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Voiced glottal fricative
For consonants followed by superscript ʱ, see voiced aspirate.
The voiced glottal fricative, sometimes called breathy-voiced glottal transition, is a type of sound used in some spoken languages which patterns like a fricative or approximant consonant​phonologically​, but often lacks the usual phonetic characteristics of a consonant. The symbol in the International Phonetic Alphabet that represents this sound is ⟨ɦ⟩, and the equivalent X-SAMPA symbol is h\.
Voiced glottal fricative
ɦ
IPA Number147
Encoding
Entity (decimal)ɦ
Unicode (hex)U+0266
X-SAMPAh\
Braille
Image
Audio sample
In many languages, [ɦ] has no place or manner of articulation. Thus, it has been described as a breathy-voiced counterpart of the following vowel from a phonetic point of view. However, its characteristics are also influenced by the preceding vowels and whatever other sounds surround it. Therefore, it can be described as a segment whose only consistent feature is its breathy voice phonation in such languages.[1] It may have real glottal constriction in a number of languages (such as Finnish[2]), making it a fricative.
Lamé contrasts voiceless and voiced glottal fricatives.[3]
Features
Features of the voiced glottal fricative:
Occurrence
LanguageWordIPAMeaningNotes
AzeriStandardhkəm[mœːɦcæm]'solid'
BasqueNortheastern dialects[5]hemen[ɦemen]'here'Can be voiceless [h] instead.
ChineseWu閒話/he hu[ɦɛɦʊ]'language'
Czech
hlava
[ˈɦlava]'head'See Czech phonology
Danish[3]
Mon det har regnet?
[- te̝ ɦɑ -]'I wonder if it has rained.'Common allophone of /h/ between vowels.[3] See Danish phonology
Dutch[6]
haat
[ɦaːt]'hate'See Dutch phonology
EnglishAustralian[7]
behind
[bəˈɦɑe̯nd]'behind'Allophone of /h/ between voiced sounds.[7][8] See Australian English phonology and English phonology
Received Pronunciation[8][bɪˈɦaɪ̯nd]
Broad South African
hand
[ˈɦɛn̪t̪]'hand'Some speakers, only before a stressed vowel.
Estonian
raha
[ˈrɑɦɑ]'money'Allophone of /h/ between voiced sounds. See Estonian phonology and Finnish phonology
Finnish
FrenchQuebec[9]manger[mãɦe]'to eat'Limited to a minority of speakers. Can also be realized as a voiceless [h].
Hebrewמַהֵר[mäɦe̞r] (help·info)'fast'Occurs as an allophone of /h/ between voiced sounds. See Modern Hebrew phonology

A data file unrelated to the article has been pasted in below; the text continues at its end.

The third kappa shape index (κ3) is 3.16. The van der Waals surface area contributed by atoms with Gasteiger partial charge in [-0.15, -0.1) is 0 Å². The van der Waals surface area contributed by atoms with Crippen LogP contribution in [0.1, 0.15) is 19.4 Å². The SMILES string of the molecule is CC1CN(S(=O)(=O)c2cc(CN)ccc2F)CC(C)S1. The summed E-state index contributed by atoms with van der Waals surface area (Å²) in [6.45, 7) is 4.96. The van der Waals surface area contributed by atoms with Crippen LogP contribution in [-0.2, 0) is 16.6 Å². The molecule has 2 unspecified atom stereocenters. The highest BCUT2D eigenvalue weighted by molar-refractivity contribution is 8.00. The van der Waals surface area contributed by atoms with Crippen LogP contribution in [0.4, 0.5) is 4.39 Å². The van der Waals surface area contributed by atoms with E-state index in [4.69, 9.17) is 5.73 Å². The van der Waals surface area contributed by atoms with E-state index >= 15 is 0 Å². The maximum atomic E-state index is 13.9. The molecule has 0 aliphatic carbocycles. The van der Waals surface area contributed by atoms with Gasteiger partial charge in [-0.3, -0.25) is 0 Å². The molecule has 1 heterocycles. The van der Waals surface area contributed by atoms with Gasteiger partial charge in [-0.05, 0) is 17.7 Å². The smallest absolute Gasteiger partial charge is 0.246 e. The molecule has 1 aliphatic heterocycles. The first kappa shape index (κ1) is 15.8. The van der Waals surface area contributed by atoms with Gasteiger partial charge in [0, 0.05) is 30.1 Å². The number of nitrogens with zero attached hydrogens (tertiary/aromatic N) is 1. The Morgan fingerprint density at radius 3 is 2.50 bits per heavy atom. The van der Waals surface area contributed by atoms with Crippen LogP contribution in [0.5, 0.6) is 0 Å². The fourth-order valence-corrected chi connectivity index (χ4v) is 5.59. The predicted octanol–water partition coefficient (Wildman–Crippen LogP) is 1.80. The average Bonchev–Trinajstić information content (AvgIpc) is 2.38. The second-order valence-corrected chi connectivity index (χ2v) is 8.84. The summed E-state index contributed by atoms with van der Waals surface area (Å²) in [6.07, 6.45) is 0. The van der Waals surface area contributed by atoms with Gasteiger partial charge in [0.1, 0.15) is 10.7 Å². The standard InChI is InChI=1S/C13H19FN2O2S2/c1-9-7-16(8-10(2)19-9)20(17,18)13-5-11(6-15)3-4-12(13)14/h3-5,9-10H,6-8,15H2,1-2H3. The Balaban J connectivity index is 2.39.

Hindustaniहूँ / ہوں[ɦũː]'am'See Hindustani phonology
Kalabari[10]hóín[ɦóĩ́]'introduction'
Korean여행 / yeohaeng[jʌɦεŋ]'travel'Occurs as an allophone of /h/ between voiced sounds. See Korean phonology
LimburgishSome dialects[11][12]hart[ɦɑ̽ʀ̝t]'heart'Voiceless [h] in other dialects. The example word is from the Maastrichtian dialect.
Lithuanianhumoras[ˈɦʊmɔrɐs̪]'humour'Often pronounced instead of [ɣ]. See Lithuanian phonology
Odia/ɦaḷa[hɔɭɔ]'plough'
Nepaliहल[ɦʌl]'solution'See Nepali phonology
PolishPodhale dialect
hydrant
[ˈɦɘ̟d̪rän̪t̪]'fire hydrant'Contrasts with /x/. Standard Polish possesses only /x/. See Polish phonology
Kresy dialect
PortugueseMany Brazilian dialects
esse rapaz
[ˈesi ɦaˈpajs]'this youth' (m.)Allophone of /ʁ/. [h, ɦ] are marginal sounds to many speakers, particularly out of Brazil. See Portuguese phonology and guttural R
Many speakers
hashi
[ɦɐˈʃi]'chopsticks'
Some Brazilian[13][14] dialects
mesmo
[ˈmeɦmu]'same'Corresponds to either /s/ or /ʃ/ (depending on dialect) in the syllable coda. Might also be deleted.
Cearense dialect[15]
gente
[ˈɦẽnt͡ʃi]'people'Debuccalized from [ʒ], [v] or [z].
Mineiro dialect
dormir
[doɦˈmi(h)]'to sleep'Before other voiced consonants, otherwise realized as [h].
Punjabiਹਵਾ / ہوا[ɦə̀ʋä̌ː]'air'
RomanianTransylvanian dialects[16]
haină
[ˈɦajnə]'coat'Corresponds to [h] in standard Romanian. See Romanian phonology
Silesian
hangrys
[ˈɦaŋɡrɨs]'gooseberry'
SpanishCuban dialectvirgen[biɦhen]'virgin'
Slovakhora[ˈɦɔ̝rä] (help·info)'mountain'See Slovak phonology
SloveneLittoral dialects[ˈɦɔra]This is a general feature of all Slovene dialects west of the Škofja LokaPlanina line. Corresponds to [ɡ] in other dialects. See Slovene phonology
Rovte dialects
Rosen Valley dialect
Sylheti
ꠢꠥꠐꠇꠤ
[ɦuʈki]'dried fish'
Ukrainian
голос
[ˈɦɔlos]'voice'Also described as [ʕ]. See Ukrainian phonology
Zuluihhashi[iːˈɦaːʃi]'horse'
See also
Creaky-voiced glottal approximant
Notes
  1. ^ Ladefoged & Maddieson (1996:325–326)
  2. ^ Laufer (1991:91)
  3. ^ a b c Grønnum (2005:125)
  4. ^ Ladefoged, Peter; Keith, Johnson (2011). A course in phonetics (Sixth ed.). Boston, MA: Wadsworth Publishing. p. 149. ISBN 9781428231269. OCLC 613523782.
  5. ^ Hualde & Ortiz de Urbina (2003:24)
  6. ^ Gussenhoven (1992:45)
  7. ^ a b Cox & Fletcher (2017:159)
  8. ^ a b Roach (2004:241)
  9. ^ April (2007)
  10. ^ Harry (2003:113)
  11. ^ Gussenhoven & Aarts (1999:155)
  12. ^ Verhoeven (2007:219)
  13. ^ (in Portuguese) Pará Federal University – The pronunciation of /s/ and its variations across Bragança municipality's Portuguese
  14. ^ (in Portuguese) Rio de Janeiro Federal University – The variation of post-vocallic /S/ in the speech of Petrópolis, Itaperuna and Paraty
  15. ^ "A NEUTRALIZAÇÃO DOS FONEMAS / v – z - Z / NO FALAR DE FORTALEZA" (PDF). profala.ufc.br. Retrieved 23 April 2012.
  16. ^ Pop (1938), p. 30.
References
External links
List of languages with [ɦ] on PHOIBLE
Last edited on 5 April 2021, at 08:18
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